I am blessed with family. A loving, caring, supportive family, both immediate and extended. And now, also with a new marriage-related family. All these people who have sent us their comfort and love, I know Lauren has touched their lives too. She is not forgotten, nor is she a mere figment of my imagination.

A lot of people take it for granted that family should love and support you. That’s what families do. But I know how blessed I am because I know that’s not always true. It’s something we want to believe – the same way that we want to believe a healthy pregnancy ends with a healthy baby. But there are plenty of people out there who know – just as I know – that expectations mean nothing. We expect that mothers will be loving, we expect that fathers will be protective, we expect that uncles and aunts and grandparents will offer comfort. But we should all know better. Just as there is great potential for kindness in people, there is also the potential for great cruelty, even from the ones who are supposed to love us.

So, I’m grateful for a family that does truly support me and cares for me. And for Lauren. It’s a fear I see repeated over and over by the babylost: the fear of their babies being forgotten. I came into this holiday season with that same fear, uncertain of what to expect. We were so far away when Lauren died, so far removed from everyone. I hated having my picture taken while pregnant; so few of my family saw me that way, with my belly bulging from Lauren’s presence. None of them felt her push against my stomach. I worried that, to other people, she was something intangible and ephemeral, easily forgotten. Or ignored.

But no. She was always there with us, even when her name was not mentioned. And sometimes, it was. Most of the time, I did the talking. What’s important is that people listened. They listened to me speak of her, they listened as I shared my memories of her. They did not ignore her, they did not try to run away from her. And every once in a while, someone would speak of her to me. And then my heart grows warm because I know that others miss her too. They never met her, but they loved her too.

But I have also heard people admit that they don’t know what to say. That they’re afraid of bringing more pain into a conversation. And I understand. It’s hard to speak of the dead, particularly when death came too early. The people who care about you don’t want to hurt you, and they worry that opening the wound will be too painful. Unwanted.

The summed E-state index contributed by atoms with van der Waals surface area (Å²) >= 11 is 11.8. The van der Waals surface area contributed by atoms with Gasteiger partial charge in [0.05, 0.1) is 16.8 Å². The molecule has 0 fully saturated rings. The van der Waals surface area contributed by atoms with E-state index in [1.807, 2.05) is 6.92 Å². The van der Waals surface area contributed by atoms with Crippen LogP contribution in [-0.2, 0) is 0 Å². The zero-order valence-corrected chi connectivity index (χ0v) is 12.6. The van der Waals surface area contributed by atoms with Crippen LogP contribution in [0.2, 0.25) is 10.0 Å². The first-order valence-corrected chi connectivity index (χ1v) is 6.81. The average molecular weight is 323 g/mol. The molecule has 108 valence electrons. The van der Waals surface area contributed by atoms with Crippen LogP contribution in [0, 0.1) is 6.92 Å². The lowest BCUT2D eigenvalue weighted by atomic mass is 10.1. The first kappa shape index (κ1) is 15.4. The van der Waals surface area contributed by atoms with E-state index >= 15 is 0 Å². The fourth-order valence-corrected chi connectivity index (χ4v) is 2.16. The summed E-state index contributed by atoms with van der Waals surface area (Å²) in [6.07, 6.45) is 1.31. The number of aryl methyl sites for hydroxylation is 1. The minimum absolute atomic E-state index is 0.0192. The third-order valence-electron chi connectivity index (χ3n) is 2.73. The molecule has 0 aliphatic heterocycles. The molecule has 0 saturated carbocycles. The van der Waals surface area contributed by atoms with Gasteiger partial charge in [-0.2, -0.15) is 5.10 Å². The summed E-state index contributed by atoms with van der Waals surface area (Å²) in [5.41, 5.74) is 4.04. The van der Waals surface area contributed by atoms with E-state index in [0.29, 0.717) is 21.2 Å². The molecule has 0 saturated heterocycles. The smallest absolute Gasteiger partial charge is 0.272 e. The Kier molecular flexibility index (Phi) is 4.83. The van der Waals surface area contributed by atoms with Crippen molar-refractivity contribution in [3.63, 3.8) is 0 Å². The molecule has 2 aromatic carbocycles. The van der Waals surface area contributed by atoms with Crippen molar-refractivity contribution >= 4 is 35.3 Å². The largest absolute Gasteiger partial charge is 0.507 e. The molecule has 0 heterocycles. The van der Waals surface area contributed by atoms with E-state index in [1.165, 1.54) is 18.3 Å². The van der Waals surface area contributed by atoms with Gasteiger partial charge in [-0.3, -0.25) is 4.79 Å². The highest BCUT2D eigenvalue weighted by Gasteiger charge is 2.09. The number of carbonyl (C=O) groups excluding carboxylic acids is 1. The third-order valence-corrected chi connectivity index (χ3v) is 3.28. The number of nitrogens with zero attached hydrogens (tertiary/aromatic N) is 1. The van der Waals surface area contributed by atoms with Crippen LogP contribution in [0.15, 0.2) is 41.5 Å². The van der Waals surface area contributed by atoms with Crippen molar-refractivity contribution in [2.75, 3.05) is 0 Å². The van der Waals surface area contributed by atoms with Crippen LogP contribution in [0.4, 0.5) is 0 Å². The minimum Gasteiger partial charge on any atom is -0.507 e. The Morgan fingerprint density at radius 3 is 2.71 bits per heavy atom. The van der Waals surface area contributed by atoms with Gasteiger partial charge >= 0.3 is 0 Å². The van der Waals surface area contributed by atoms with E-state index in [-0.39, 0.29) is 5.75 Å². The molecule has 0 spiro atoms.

Let me say this: I love to talk about my daughter. Yes, I feel her loss every day, but speaking of her – sharing her – brings her back to me, even if only for a little while.  Yes, speaking of her sometimes hurts, and maybe I will cry. But I’ll be grateful. I’ll appreciate that you remember Lauren, that you acknowledge I’ve lost someone I loved and wanted. It will mean so much to me that you are interested in knowing her. That’s all I want, is for people to remember her and know that she was real.

Not all babyloss parents – and grandparents – feel the same way. Some do feel the pain of mentioning their child’s name as too much to bear. But I think this might be a rare thing. I’ve read and heard so many stories of children lost, and one great fear connects them all: the fear of losing their child all over again as a distant, faded memory. They are afraid that only they will remember the child they loved and wanted. As much as it hurts to hear the name of their dead child spoken, it hurts more to think that nobody remembers it. Silence can be as hurtful as an inconsiderate statement. If nothing else, a simple “I’m sorry for your loss” eases the pain a bit.

So, if you know someone who is one of the babylost, please keep this in mind: be gentle with them, be mindful of their feelings. Acknowledge their loss. Understand that they hurt. Even years on, they will remember their child, and they will want other people to remember too. And for those of us who have lost recently, be patient with us. We will not want to hear about other women getting pregnant or see their ultrasounds or receive their announcements – even if we love them and are happy for them. We will not want to hear how precious and adorable another woman’s baby is – even when we love that baby and agree that he is precious and adorable. We will find it difficult to be around babies and young children – even if we love those children and enjoy their company. It hurts to hear another’s joy acknowledged, while our own sorrow is ignored. Our babies lived; we knew them well. The best thing you can do for your loved one is to let us know that you remember them too.

So, thank you, family. Thank you for remembering Lauren and for loving her. Thank you for acknowledging the hole she left in my heart. Thank you for being gentle and patient. Thank you for the net of support you have all, in your own ways, created for me.

Thank you.